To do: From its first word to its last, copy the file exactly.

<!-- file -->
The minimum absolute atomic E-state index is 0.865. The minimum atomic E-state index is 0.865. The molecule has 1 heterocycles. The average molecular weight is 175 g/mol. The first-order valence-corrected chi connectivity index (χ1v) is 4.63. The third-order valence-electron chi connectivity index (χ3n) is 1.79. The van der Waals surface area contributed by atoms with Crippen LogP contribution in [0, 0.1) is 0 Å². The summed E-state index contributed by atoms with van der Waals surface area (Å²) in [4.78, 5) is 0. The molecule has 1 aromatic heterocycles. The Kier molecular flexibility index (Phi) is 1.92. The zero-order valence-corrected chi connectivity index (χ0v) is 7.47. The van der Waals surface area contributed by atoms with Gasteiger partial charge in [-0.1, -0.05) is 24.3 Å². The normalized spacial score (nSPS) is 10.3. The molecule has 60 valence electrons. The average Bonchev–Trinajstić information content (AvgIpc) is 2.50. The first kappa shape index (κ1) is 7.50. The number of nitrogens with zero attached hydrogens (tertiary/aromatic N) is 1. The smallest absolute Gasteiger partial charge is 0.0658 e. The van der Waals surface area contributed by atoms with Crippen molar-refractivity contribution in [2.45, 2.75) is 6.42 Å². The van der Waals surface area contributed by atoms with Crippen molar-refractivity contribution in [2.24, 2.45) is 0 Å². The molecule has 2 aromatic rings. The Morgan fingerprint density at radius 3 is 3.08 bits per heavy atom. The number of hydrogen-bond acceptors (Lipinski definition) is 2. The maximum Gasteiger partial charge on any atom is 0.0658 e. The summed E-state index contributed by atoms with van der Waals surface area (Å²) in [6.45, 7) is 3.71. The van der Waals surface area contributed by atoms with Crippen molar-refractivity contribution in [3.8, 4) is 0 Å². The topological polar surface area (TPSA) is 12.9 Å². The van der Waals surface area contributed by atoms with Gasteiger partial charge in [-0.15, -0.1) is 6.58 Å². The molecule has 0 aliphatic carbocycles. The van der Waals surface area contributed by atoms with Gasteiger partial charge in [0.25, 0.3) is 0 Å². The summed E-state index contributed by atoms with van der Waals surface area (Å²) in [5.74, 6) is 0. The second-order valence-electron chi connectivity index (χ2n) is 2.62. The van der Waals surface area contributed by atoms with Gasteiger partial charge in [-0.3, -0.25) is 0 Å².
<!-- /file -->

The minimum absolute atomic E-state index is 0.865. The minimum atomic E-state index is 0.865. The molecule has 1 heterocycles. The average molecular weight is 175 g/mol. The first-order valence-corrected chi connectivity index (χ1v) is 4.63. The third-order valence-electron chi connectivity index (χ3n) is 1.79. The van der Waals surface area contributed by atoms with Crippen LogP contribution in [0, 0.1) is 0 Å². The summed E-state index contributed by atoms with van der Waals surface area (Å²) in [4.78, 5) is 0. The molecule has 1 aromatic heterocycles. The Kier molecular flexibility index (Phi) is 1.92. The zero-order valence-corrected chi connectivity index (χ0v) is 7.47. The van der Waals surface area contributed by atoms with Gasteiger partial charge in [-0.1, -0.05) is 24.3 Å². The normalized spacial score (nSPS) is 10.3. The molecule has 60 valence electrons. The average Bonchev–Trinajstić information content (AvgIpc) is 2.50. The first kappa shape index (κ1) is 7.50. The number of nitrogens with zero attached hydrogens (tertiary/aromatic N) is 1. The smallest absolute Gasteiger partial charge is 0.0658 e. The van der Waals surface area contributed by atoms with Crippen molar-refractivity contribution in [2.45, 2.75) is 6.42 Å². The van der Waals surface area contributed by atoms with Crippen molar-refractivity contribution in [2.24, 2.45) is 0 Å². The molecule has 2 aromatic rings. The Morgan fingerprint density at radius 3 is 3.08 bits per heavy atom. The number of hydrogen-bond acceptors (Lipinski definition) is 2. The maximum Gasteiger partial charge on any atom is 0.0658 e. The summed E-state index contributed by atoms with van der Waals surface area (Å²) in [6.45, 7) is 3.71. The van der Waals surface area contributed by atoms with Crippen molar-refractivity contribution in [3.8, 4) is 0 Å². The topological polar surface area (TPSA) is 12.9 Å². The van der Waals surface area contributed by atoms with Gasteiger partial charge in [-0.15, -0.1) is 6.58 Å². The molecule has 0 aliphatic carbocycles. The van der Waals surface area contributed by atoms with Gasteiger partial charge in [0.25, 0.3) is 0 Å². The summed E-state index contributed by atoms with van der Waals surface area (Å²) in [5.74, 6) is 0. The second-order valence-electron chi connectivity index (χ2n) is 2.62. The van der Waals surface area contributed by atoms with Gasteiger partial charge in [-0.3, -0.25) is 0 Å².